Episode # 3 – Simplifying your Woodworking Workshop Part 1
In Episode # 3, I talk about how to simplify your workshop to get more woodworking done. Over the course of the next couple podcast episodes, I discuss the 5 things you can do to simplify your woodworking shop.
This episode is following what was discussed in Episode # 2 – 5 simple things you can do to find more time to woodwork.
What is Simplifying?
When I say simplify, it is more than just organizing.
- Organizing is certainly part of it. But it is more than that . . it is cleaning house and determining your needs. If you just organize – you spend time and money on storage and containers to store things you probably don’t need anyway. It is about getting rid of things you never use.
- Running out to buy organizational “stuff” is usually just a waste of money if you start with the organization. I have been there, and when I started simplifying my shop, I threw away a ton of boxes and shelving, etc. because they were just holding junk I was never using. I also had a huge bond fire for wood I just never used.
- If you buy organizational items before you follow the steps I am about to talk about, you will just buy more stuff to store the stuff you probably don’t use already. (I love using the word “stuff” . . . it is a little broader than “junk.”
- Often, organization of the stuff is not addressing the problem. Often, the problem is you have too much stuff, and the stuff you should have does not have an assigned space.
Advantages to a Simple shop:
1) Safer –
- Not tripping over things
- Dangerous tools are easily put away so small delicate hands do not find them.
- Easier to control dust. Dust is a danger issue – not just for fires, but for your health. Trust me on this issue. I am going in for another CAT scan for the polyps in my sinuses.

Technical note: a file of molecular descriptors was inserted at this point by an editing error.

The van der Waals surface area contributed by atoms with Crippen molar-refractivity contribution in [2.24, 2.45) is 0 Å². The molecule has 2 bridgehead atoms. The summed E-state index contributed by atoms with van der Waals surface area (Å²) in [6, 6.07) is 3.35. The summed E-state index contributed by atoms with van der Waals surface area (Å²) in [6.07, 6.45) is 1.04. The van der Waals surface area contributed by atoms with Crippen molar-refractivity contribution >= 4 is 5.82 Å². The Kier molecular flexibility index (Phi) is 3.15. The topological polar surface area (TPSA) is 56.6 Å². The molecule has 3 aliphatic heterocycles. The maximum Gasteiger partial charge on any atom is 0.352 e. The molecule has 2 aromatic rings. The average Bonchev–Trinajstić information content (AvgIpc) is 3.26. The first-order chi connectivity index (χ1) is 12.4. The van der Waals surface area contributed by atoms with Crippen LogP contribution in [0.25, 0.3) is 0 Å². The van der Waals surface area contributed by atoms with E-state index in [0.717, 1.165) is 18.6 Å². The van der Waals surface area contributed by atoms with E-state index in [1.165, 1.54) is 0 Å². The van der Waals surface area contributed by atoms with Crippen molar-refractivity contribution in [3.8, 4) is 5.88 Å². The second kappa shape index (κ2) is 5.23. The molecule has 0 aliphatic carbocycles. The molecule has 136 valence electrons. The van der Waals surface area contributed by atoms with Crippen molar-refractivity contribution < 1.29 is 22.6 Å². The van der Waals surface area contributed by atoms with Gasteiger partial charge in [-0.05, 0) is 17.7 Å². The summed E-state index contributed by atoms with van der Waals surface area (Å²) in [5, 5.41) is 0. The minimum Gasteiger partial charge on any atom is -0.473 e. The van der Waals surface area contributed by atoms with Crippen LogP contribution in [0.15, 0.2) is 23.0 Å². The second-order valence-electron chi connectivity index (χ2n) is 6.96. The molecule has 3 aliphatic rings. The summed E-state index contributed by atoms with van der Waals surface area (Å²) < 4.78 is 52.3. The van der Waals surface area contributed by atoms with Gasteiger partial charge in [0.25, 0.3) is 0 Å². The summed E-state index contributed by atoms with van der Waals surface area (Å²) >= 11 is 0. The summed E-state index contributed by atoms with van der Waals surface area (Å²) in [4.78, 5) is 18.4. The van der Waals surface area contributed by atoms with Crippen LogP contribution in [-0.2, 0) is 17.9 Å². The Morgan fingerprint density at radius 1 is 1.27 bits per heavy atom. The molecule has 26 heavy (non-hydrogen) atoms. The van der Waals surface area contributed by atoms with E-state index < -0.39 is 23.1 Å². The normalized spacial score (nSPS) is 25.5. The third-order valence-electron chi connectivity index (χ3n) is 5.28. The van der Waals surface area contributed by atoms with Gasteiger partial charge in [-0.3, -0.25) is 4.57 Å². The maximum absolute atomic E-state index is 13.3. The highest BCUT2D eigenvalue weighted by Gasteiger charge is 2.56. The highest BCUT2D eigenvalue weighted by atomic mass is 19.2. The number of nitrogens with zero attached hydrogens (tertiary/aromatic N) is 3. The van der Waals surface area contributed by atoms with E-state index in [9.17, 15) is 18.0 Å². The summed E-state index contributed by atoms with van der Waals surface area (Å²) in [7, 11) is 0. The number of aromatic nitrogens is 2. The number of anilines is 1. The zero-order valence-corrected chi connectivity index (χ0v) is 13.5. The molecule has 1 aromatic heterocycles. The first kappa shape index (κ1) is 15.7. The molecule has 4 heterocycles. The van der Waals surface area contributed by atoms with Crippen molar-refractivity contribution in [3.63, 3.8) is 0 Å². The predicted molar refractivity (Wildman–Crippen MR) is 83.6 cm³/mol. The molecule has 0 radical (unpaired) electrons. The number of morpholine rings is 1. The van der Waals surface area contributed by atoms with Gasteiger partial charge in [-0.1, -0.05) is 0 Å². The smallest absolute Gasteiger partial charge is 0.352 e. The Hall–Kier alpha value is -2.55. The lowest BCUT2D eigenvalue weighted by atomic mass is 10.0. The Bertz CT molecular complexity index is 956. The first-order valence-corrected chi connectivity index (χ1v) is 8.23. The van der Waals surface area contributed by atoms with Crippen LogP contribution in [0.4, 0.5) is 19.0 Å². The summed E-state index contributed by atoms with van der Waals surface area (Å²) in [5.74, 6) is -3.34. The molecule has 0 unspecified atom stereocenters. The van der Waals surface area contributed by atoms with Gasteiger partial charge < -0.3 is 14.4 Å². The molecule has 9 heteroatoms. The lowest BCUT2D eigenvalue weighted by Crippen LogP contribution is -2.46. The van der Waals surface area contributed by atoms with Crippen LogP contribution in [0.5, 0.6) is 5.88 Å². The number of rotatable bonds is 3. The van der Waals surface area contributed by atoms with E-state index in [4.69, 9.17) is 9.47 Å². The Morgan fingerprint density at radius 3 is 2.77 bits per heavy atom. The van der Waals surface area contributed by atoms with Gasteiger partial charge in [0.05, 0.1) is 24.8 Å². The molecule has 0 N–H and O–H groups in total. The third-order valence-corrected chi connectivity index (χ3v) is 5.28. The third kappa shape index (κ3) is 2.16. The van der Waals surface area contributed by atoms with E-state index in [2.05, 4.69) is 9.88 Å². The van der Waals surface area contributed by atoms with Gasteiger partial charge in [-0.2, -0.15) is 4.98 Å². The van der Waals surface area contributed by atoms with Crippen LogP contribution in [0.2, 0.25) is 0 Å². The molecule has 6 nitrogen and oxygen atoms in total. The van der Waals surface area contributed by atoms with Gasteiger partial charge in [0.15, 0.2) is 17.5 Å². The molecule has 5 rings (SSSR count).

2) Easier to clean –
- This can save you money – can quickly clean up the saw dust before it gets into your HVAC and burn out the motor – or potentially cause a fire.
3) You can get to your projects faster.
- You are creating room to just go into the shop and have fun.
4) Saves you money
- You think twice about buying that new tool, gadget, or cool piece of wood.
- When you know where everything is, you avoid buying things twice.
The Five steps towards simplifying your shop
1) Survey your existing workshop
2) Analyze your woodworking flows
3) Clean House
4) Organize, design, re-design your shop
5) Develop new rules and systems to maintain the simplicity
Step 1 – Survey your shop and decide what you want to do in your shop.
1) If you love to build furniture, then you will most likely need to focus your shop on a table saw and a large workbench or assembly table.
2) If you are a big turner, you may want to focus your shop around your lathe, band saw, and drill press. You will also be thinking about a place to store your pen or bowl blanks.
3) Bottom line is decide what you really love doing in the shop and determine what you need to have in place to do what you want.
4) You are not at the organization stage yet. You are just deciding what needs to be in the shop and imagining a clean shop with nothing but those specific items.
Step 2 – Analyze your previous woodworking workflows
1) Review your woodworking flow. What habits have you gotten into while woodworking. Which ones are good and bad. A bad habit might be one that is forced by necessity – like placing your cold drink on your table saw (that can cause rust) because there are no other places to put it.
- Where do you put your drill or chilsel while working? On another tool? Does your table saw because a table that you have to clear every 30 minutes because there is junk on your other spaces?